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Eliciting a Double Take: Sidewalk Tetherball

September 11, 2012

Assignment: Create a double take installation in public. In collaboration with Ben Light.

Comperas Midterm: Image Time Comparator

March 5, 2012


While working on The Image Time Comparator for my Where-When Picture Project, I felt like it was on a good trajectory for a nice-sized midterm project. In the previous iteration, the user can compare a current webcam image with an image from 24 hours ago by moving the mouse up and down on the screen. Here are the enhancements I made from most significant to least:

  • Viewer can select how far back in time they want to go, from 5 minutes to 6 days
  • Viewer can view embedded time-lapse videos for the past 24 hours and all hourly images since the project started
  • A floating welcome screen introduces the viewer to the project
  • The server now pulls the images from an IP camera instead of a firewire webcam. The firewire webcam was entirely unreliable and the quality of the new camera is better (a little).
  • Mouse movement left to right now moves time forward (instead of up to down)
  • Image was resized so as to fit into browser window without cropping

Coding the interface to select a time frame was incredibly time consuming. I wanted to ensure that the link bar on the bottom indicated which view was selected and that took quite a bit of PHP coding. I also spent many hours tweaking a bash scripts to generate both time-lapses. Here’s what one of them looks like:

#!/bin/bash
# creates timelapse video from all the jpgs saved in the 24 hour folder
# copy files starting from 24h ago to a work directory, named sequentially:
b=0
for (( i=1439; i > 0; i-- )) do
  infile="/Users/matt/Sites/images/`date -v-${i}M +%H%M`.jpg"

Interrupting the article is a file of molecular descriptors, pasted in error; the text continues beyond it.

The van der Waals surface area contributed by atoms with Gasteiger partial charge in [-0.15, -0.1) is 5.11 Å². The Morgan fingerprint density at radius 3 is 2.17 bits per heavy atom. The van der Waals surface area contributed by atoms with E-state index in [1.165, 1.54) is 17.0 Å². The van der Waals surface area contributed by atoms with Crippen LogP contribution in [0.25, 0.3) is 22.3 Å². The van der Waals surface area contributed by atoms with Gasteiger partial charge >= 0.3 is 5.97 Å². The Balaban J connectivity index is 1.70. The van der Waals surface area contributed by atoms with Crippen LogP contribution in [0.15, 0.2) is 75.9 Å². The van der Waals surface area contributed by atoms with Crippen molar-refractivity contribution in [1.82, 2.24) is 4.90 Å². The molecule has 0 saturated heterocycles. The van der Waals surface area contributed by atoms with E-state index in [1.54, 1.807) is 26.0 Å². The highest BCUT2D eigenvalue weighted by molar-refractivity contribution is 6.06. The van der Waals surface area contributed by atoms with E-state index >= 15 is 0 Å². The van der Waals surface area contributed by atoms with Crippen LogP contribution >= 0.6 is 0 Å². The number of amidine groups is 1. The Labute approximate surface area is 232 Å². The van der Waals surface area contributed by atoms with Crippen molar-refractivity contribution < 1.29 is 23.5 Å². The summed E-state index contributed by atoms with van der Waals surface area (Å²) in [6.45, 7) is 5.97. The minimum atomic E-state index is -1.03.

newfile=$(printf "/Users/matt/Sites/vid/work/%04d.jpg" ${b}) #04 pad to length of 4
  cp ${infile} ${newfile}
  let b=b+1
done
# make video from those files: (flags: -r: frame rate, -b: bit rate, -y: force overwrite, -i: input
/usr/local/bin/ffmpeg -r 30 -b 3800 -y -i /Users/matt/Sites/vid/work/%04d.jpg /Users/matt/Sites/vid/work/full24hvid.mp4 &> /Users/matt/Sites/vid/vid.log
# making the videos takes time, we don't want public files
# to be written while they're being accessed by the web user
# so move the ffmpeg output file to replace the public filename:
mv /Users/matt/Sites/vid/work/full24hvid.mp4 /Users/matt/Sites/vid/full24hvid.mp4 
# clean up work files:
rm /Users/matt/Sites/vid/work/*

I am especially proud of this because I haven't done much bash scripting at all, and this is actually rather complex. It goes through each archived image (which uses a timestamp as a filename), copies it to a working directory with new names (representing the appropriate frame number), 0 through 1439 for each minute in 24 hours. Then it calls ffmpeg to assemble the jpegs into an MP4 and finally, it deletes the work files. This operation is run once an hour, as set up in the crontab.

Electrical Discharge Machining Resources

February 16, 2012

Materials: Any material that conducts electricity

Local EDM Shop: MasterGrind
National/Online Shop: Xact Wire EDM Corporation